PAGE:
Cascading Effects of Reintroducing Long-Extirpated Herbivores
A major objective of our research group is to evaluate the population, community and ecosystem-level consequences of reintroducing once-extirpated tule elk (Cervus canadensis nannodes) into coastal landscapes in northern California. We are using a large-scale 20-year-old exclosure experiment stratified across three habitat types to investigate how this landscape-level restoration action has affected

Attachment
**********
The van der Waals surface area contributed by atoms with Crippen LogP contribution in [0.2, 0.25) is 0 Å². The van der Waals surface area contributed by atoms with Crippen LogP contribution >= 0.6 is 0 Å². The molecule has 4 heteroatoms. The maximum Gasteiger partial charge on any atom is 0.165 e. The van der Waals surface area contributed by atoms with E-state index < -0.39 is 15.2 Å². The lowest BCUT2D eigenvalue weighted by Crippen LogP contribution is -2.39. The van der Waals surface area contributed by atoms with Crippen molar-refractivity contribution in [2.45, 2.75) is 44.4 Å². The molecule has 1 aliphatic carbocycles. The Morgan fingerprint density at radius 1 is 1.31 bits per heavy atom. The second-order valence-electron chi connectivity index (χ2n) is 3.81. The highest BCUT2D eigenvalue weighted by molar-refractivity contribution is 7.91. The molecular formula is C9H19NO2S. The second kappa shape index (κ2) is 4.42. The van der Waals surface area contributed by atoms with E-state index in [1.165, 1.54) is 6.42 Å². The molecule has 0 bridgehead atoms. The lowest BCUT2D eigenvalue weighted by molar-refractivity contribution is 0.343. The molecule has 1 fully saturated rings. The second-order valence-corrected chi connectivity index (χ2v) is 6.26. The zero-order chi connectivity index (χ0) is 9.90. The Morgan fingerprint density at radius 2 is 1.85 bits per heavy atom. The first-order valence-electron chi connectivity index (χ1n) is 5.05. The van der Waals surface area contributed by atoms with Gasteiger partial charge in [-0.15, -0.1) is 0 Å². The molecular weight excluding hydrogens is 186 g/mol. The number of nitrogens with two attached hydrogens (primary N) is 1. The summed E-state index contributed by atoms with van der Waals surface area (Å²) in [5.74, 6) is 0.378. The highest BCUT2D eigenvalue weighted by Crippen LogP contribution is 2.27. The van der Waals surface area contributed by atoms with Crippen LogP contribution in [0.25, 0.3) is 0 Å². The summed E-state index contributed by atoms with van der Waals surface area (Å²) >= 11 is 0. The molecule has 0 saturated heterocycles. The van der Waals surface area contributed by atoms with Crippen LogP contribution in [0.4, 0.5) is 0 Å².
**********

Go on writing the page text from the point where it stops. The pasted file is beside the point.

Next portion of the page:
1) the dynamics of key plant invaders (Ender, Christian & Cushman 2017), 2) the assembly and composition of plant communities (Johnson & Cushman 2007; Lee, Spasojevic & Cushman, in preparation), 3) the dynamics of small-mammal populations (Ellis & Cushman 2018), 4) the composition of ground-dwelling arthropod communities (Cecil, Spasojevic & Cushman 2019), and 5) nutrient cycling and soil characteristics (Dodge, Eviner & Cushman, in preparation). Returning once-extirpated megafauna back to their native ranges is a much-needed conservation action, but it needs to be done with detailed knowledge of the extended consequences of such landscape-level manipulations, and may come with a wide range of unintended and sometimes undesirable consequences.